Biography of Margaret Atwood (1939 – )
Canadian poet, novelist, and critic, noted for her feminism and mythological themes. Atwood’s texts derive from the traditional realist novel, where the female protagonist is often representative of an ‘everywoman’ character, and is victimized by gender and politics. In her stories Atwood combines fantasy and social realism, myth and parody, poetry and pastiche, and also employs postmodernist devices to unsettle the certainties of traditional realism.
“You have good bones, they used to say, and I paid no attention. What did I care about good bones, then? I was more concerned with what was covering them. I was more concerned with lust, and pimples. The bones were backdrop.”
(from Good Bones, 1992)
Margared Atwood was born in Ottawa, Canada, the second of three children. Her father was a forest etymologist and she spent part of her early years in the bush of northern Quebec, where he undertook research. These childhood experiences gave material later to Atwood’s metaphorical use of the wilderness and its animals as in WILDERNESS TIPS (1991).
In 1946 Atwood’s family moved to Toronto. She was eleven before she attended school full-time. Atwood graduated from Leaside High School in 1959 and studied then at the University of Toronto. She won a Woodrow Wilson Fellowship, and became a graduate student at Radcliffe College, Cambridge, Massachusetts, receiving her M.A. in 1962. Atwood continued her studies of Victorian literature at Harvard (1962-63, 1965-67), reading for Ph.D., but interrupted her studies in 1967 after having failed to complete her dissertation on ‘The English Metaphysical Romance’. She worked for a market-research company in Toronto and taught English at the University of British Columbia in Vancouver (1964-65). She has held a variety of academic posts and has been writer-in-residence at numerous Canadian and American universities.
As a writer Atwood made her debut with DOUBLE PERSEPHONE (1961), a collection of poems, at the age of 19. Her privately printed book won the E.J. Pratt medal. Another early collection, THE CIRCLE GAME (1964, rev. in 1966) received the Canadian Governor General’s Award for poetry in 1966.
While working as an editor at the Toronto publishing house Anansi in the early 1970s, Atwood published her controversial study SURVIVAL: A THEMATIC GUIDE TO CANADIAN LITERATURE (1972), in which she stated that the key pattern in Canadian writing is that of victimization. This position consists of denying victim status, claiming victimization as inescapable fate, combating the role, and becoming a nonvictim. For scholars Atwood’s tongue-in-cheek humour was hard to swallow, especially when she asserted that Canadian literature has remained blighted by subservient, colonial mentality.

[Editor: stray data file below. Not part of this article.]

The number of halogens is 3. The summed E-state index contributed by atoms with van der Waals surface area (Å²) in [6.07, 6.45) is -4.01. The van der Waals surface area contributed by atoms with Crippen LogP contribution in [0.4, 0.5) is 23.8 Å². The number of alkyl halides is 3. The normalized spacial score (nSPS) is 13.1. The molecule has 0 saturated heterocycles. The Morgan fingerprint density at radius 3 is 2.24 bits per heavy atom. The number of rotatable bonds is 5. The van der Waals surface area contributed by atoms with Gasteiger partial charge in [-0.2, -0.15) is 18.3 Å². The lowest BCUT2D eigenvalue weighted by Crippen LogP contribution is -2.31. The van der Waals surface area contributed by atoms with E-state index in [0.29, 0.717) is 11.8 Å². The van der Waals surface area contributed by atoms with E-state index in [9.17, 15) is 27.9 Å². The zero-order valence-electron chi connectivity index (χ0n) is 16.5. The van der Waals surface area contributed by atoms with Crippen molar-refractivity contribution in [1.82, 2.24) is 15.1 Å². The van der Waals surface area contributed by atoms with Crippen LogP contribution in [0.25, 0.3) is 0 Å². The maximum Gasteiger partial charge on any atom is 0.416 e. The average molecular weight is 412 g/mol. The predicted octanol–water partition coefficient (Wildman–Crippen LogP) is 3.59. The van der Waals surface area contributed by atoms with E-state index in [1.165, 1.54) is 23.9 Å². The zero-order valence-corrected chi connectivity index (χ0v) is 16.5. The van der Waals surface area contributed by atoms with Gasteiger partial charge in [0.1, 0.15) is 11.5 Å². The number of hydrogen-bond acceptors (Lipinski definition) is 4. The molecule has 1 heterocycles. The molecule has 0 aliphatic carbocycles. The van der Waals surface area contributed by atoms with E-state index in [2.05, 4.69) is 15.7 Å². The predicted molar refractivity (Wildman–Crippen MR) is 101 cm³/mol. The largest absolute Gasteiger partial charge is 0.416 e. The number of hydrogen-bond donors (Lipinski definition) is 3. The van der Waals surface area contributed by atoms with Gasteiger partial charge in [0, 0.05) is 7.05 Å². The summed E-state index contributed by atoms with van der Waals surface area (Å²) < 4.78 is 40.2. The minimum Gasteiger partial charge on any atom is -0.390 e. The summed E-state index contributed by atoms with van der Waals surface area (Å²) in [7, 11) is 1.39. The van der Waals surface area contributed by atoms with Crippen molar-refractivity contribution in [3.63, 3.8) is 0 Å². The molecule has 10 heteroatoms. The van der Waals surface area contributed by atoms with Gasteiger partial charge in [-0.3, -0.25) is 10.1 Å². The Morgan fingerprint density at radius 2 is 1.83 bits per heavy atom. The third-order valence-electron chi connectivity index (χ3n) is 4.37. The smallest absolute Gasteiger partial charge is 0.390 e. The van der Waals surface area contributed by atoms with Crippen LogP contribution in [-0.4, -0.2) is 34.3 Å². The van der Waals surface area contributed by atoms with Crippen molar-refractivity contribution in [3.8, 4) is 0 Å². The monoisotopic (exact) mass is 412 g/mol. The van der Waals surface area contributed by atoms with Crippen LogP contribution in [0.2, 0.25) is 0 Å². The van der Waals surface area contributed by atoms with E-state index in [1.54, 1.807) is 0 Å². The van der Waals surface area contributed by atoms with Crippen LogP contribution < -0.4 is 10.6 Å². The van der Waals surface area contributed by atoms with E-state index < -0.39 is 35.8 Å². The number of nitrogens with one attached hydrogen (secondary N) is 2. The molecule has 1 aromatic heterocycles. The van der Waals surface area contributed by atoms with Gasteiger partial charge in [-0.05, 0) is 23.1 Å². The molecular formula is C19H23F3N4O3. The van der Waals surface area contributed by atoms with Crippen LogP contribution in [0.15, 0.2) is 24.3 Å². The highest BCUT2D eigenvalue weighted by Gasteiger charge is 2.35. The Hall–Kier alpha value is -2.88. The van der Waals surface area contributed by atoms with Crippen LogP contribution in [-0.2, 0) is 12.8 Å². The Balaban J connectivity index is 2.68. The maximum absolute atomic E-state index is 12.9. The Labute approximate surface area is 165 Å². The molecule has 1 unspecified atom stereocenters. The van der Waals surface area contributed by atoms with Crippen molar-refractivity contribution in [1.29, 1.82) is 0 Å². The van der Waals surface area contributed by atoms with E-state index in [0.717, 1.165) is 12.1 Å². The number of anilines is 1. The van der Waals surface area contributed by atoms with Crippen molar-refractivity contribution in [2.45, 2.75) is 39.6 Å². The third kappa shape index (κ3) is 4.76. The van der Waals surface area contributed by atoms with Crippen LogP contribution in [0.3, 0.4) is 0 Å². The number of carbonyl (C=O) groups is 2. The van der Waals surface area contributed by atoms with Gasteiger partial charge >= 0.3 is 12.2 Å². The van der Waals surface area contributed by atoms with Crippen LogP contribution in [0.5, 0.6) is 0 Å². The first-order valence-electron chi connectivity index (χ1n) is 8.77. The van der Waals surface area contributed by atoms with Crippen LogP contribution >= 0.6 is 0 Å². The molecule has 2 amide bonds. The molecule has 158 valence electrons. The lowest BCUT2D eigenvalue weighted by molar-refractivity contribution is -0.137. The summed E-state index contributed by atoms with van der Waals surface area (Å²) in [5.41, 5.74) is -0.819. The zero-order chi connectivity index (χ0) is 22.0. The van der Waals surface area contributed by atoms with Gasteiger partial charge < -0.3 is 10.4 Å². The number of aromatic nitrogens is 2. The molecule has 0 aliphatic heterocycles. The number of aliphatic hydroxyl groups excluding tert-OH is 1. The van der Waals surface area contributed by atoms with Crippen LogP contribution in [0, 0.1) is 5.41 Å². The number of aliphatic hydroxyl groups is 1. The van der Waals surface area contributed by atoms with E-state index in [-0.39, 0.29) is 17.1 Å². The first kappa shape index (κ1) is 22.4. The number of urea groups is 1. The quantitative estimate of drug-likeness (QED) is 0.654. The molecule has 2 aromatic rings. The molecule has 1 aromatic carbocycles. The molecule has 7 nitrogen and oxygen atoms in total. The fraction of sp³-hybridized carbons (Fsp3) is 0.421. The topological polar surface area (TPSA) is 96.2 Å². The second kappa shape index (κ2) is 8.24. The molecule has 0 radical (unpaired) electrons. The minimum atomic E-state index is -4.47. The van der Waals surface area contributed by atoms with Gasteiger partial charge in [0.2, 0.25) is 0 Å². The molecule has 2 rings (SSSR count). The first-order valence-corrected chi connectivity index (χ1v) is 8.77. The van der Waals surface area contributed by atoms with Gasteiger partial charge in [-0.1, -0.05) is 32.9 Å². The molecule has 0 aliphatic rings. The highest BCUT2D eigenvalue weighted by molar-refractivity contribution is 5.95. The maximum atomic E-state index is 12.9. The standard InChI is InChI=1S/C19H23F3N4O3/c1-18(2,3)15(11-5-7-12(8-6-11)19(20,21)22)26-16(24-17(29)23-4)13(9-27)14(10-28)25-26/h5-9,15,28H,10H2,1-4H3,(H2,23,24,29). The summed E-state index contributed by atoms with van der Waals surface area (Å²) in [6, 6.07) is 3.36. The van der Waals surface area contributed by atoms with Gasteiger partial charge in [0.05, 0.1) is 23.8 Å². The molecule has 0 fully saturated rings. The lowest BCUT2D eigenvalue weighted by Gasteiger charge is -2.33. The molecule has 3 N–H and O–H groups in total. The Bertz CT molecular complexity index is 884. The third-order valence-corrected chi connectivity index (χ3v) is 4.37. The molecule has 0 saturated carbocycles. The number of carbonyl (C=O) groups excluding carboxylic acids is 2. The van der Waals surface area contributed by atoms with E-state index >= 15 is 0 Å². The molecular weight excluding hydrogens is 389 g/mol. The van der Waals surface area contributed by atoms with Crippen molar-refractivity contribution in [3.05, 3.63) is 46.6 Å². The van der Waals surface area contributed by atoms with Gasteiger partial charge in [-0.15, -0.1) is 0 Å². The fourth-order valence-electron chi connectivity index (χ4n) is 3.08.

“Last week they shot a woman, right about here. She was a Martha. She was fumbling in her robe, for her pass, and they thought she was hunting for a bomb. They thought she was a man in disguise. There have been such incidents.”
(from The Handmaid’s Tale)
Atwood’s early feminist treatise, THE EDIBLE WOMAN (1969), was both funny and terrifying story about a young woman, who works for a consumer company. In THE HANDMAID’S TALE (1985) the heroine was trapped in a dystopia in which free expression is banned. The book was filmed by Volker Schlöndorf from a screenplay by Harold Pinter, 1990. CAT’S EYE (1989) told of a painter who explorers her childhood memories. ALIAS GRACE (1996) used a genuine 19th-century criminal case to weave a fictional exploration of the class, psychological, and gender politics surrounding a female alleged murderer. Grace Marks was imprisoned in 1843 for almost 30 years as an accomplice to the murder of her employer Thomas Kinnear and his mistress, the housekeeper Nancy. Her guilt was never incontrovertibly established. “A lot of what is written down is either wishful thinking or spiteful gossip,” Atwood has said. Grace’s sentence of death is commuted to life imprisonment. Grace becomes fair game for doctors who wish to analyze good and evil in women. THE BLIND ASSASSIN (2000) is about two sisters, one of whom, Laura Chase, dies in a car accident in 1945 under ambiguous circumstances. Two years later the body of Richard E. Griffen, a prominent industrialist, is found dead. And in 1975 Aimee Griffen dies of a broken neck. The only person who knows the circumstances behind these deaths is Iris Chase Griffen, Laura’s elder sister, Richard’s wife, Aimee’s mother. The richly layered story then continues as a novel-within-a-novel, using an excerpt from Laura Chase’s novella, The Blind Assassin, posthumously published in 1947. It deals with an affair between a wealthy young woman and her lover, a radical on the run for. “I look back back over what I’ve written and I know it’s wrong, not because of what I’ve set down, but because of what I’ve omitted. What isn’t there has a presence, like the absence of light.” Much of the action of this novella consists of a fantasy, improvised by the man, in which child carpet weavers, blinded by the work, find new work as assassins.
Atwood’s fiction is often symbolic and she has moved easily between satire and, fantasy, and suffering. Her first and third novels were comic, the fourth, LIFE BEFORE MAN (1979), presented a bleak, harsh view of human life. She has been politically active in PEN and in Amnesty International, and her work is seen as a barometer of feminist thought. For years she has lived on a farm near Alliston, Ontario, with writer Graeme Gibson and their daughter. The Blind Assassin earned Atwood the Booker Prize, Britain’s top literary award for fiction, in 2000.
“But some people can’t tell where it hurts. They can’t calm down. They can’t ever stop howling.”
(from The Blind Assassin, 2000)
Biography By: Petri Liukkonen